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Epidural Lipomatosis: A Complication of Corticosteroid Therapy

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University of Colorado Medical Center; Denver, Colorado

© 1979 American College of PhysiciansAmerican College of Physicians

Ann Intern Med. 1979;90(1):60. doi:10.7326/0003-4819-90-1-60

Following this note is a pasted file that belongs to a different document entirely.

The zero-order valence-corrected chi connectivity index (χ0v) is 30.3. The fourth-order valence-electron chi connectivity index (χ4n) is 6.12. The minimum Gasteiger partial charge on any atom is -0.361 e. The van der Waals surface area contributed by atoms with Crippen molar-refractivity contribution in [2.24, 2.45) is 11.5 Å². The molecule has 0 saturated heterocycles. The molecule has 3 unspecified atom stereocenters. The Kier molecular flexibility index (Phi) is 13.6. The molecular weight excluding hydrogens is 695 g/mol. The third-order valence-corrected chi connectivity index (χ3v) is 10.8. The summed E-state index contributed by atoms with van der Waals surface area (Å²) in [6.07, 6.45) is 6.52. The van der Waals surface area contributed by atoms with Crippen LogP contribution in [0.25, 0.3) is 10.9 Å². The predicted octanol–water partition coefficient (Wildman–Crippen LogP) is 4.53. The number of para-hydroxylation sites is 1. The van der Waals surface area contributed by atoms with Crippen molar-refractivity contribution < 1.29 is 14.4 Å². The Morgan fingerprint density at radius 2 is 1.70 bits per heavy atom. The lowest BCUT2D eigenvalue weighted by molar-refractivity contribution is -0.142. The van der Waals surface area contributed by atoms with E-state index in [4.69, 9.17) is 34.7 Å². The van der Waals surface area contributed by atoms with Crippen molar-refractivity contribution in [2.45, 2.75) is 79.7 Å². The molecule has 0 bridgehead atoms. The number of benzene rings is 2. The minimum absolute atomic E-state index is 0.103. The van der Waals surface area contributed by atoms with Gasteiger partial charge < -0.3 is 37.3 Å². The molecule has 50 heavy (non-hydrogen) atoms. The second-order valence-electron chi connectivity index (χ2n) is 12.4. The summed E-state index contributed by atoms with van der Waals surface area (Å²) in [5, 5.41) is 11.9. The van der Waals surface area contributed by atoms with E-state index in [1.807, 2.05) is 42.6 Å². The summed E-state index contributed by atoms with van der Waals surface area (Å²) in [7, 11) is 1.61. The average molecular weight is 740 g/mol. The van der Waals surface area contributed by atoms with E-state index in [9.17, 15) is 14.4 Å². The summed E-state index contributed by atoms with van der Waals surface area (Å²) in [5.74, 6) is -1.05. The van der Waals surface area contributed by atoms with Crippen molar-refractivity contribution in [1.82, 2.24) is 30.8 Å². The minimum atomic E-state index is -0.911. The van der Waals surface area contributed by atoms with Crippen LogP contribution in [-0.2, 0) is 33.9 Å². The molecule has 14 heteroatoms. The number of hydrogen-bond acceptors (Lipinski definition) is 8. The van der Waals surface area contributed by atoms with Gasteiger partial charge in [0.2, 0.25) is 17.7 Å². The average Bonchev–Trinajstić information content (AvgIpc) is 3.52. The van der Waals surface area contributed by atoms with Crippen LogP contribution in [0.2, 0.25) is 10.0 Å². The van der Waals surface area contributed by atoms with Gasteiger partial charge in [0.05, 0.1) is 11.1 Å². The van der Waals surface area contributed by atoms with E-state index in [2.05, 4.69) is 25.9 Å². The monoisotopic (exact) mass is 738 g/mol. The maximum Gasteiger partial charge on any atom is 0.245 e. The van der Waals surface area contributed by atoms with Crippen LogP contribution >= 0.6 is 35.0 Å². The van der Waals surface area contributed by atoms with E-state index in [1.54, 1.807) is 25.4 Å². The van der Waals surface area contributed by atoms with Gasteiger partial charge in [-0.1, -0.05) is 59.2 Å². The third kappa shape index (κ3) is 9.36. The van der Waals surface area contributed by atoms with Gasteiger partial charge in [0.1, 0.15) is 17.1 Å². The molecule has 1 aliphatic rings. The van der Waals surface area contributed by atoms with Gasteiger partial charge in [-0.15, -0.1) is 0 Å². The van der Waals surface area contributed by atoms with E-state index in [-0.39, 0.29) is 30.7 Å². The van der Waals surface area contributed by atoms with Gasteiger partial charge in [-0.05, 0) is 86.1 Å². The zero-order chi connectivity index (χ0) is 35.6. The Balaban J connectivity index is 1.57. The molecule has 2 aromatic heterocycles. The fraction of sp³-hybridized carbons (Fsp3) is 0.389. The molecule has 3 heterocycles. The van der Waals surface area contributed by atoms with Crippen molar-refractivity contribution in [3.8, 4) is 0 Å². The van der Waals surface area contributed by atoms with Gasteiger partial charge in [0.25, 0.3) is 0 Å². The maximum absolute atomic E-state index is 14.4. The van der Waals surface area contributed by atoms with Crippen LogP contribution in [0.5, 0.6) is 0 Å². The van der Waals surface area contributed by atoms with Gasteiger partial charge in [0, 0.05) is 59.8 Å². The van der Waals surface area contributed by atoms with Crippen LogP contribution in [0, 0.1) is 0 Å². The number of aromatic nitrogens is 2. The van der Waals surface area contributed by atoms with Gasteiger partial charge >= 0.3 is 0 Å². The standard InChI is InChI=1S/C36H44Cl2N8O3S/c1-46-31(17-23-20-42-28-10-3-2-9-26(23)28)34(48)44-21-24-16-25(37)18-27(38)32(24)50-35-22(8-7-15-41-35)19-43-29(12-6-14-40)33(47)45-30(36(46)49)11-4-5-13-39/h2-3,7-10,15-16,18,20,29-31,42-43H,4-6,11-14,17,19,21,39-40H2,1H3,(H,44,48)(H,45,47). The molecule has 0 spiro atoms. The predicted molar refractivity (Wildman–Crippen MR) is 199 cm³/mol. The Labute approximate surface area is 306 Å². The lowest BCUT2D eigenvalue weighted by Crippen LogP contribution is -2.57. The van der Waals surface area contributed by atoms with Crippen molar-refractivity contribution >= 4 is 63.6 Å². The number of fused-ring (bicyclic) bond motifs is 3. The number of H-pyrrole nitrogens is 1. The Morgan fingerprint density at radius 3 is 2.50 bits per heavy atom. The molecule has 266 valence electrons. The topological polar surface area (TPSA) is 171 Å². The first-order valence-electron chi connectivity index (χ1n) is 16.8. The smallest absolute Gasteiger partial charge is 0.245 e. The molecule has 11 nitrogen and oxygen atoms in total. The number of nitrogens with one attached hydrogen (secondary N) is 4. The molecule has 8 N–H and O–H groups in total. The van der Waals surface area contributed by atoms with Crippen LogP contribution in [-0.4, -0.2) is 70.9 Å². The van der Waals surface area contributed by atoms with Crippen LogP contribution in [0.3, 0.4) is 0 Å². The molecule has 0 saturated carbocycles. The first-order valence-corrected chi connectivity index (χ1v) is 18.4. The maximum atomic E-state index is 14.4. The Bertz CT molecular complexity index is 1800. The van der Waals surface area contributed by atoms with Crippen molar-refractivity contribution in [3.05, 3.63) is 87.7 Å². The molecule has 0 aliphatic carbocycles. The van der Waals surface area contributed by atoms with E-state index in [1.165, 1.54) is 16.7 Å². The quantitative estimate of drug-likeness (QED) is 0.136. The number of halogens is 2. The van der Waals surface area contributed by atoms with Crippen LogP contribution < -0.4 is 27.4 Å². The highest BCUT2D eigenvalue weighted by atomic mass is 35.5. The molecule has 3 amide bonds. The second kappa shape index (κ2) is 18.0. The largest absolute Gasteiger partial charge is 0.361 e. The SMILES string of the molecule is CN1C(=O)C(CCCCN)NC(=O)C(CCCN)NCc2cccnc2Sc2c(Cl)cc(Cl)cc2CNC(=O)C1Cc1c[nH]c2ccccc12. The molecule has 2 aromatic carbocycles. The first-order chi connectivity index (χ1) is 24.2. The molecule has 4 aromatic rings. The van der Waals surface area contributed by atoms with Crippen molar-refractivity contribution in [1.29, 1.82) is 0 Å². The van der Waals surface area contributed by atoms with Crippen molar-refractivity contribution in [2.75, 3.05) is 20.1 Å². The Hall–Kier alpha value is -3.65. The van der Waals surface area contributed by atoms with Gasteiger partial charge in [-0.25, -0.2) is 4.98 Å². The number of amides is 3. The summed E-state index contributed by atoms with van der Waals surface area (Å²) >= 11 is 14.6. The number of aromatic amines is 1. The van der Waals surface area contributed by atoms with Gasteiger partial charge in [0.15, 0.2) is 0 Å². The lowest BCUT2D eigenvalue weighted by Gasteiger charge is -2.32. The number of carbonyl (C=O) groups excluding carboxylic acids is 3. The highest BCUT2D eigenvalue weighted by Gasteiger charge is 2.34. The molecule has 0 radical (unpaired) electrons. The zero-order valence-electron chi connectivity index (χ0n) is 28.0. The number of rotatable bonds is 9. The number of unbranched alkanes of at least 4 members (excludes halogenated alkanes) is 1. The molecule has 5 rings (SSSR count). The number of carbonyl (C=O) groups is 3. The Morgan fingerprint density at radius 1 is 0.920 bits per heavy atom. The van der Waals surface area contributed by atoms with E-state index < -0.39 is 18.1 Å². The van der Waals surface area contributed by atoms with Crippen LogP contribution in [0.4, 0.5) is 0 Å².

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The characteristic change in body habitus associated with prolonged exposure to exogenous or endogenous corticosteroids is increased fat deposits in the face, neck, and trunk. The basis for this alteration in fat distribution is not clear. In addition, a number of patients have developed fat deposits in the mediastinum and in epicardial (1-3), episternal (4), and presacral areas (5) while taking exogenous steroids. One patient with spontaneous Cushing's syndrome had mediastinal lipomatosis (3). We were unable to find a report of epidural fat deposits associated with corticosteroids. We present here a case that suggests high-dose corticosteroids may precipitate a serious


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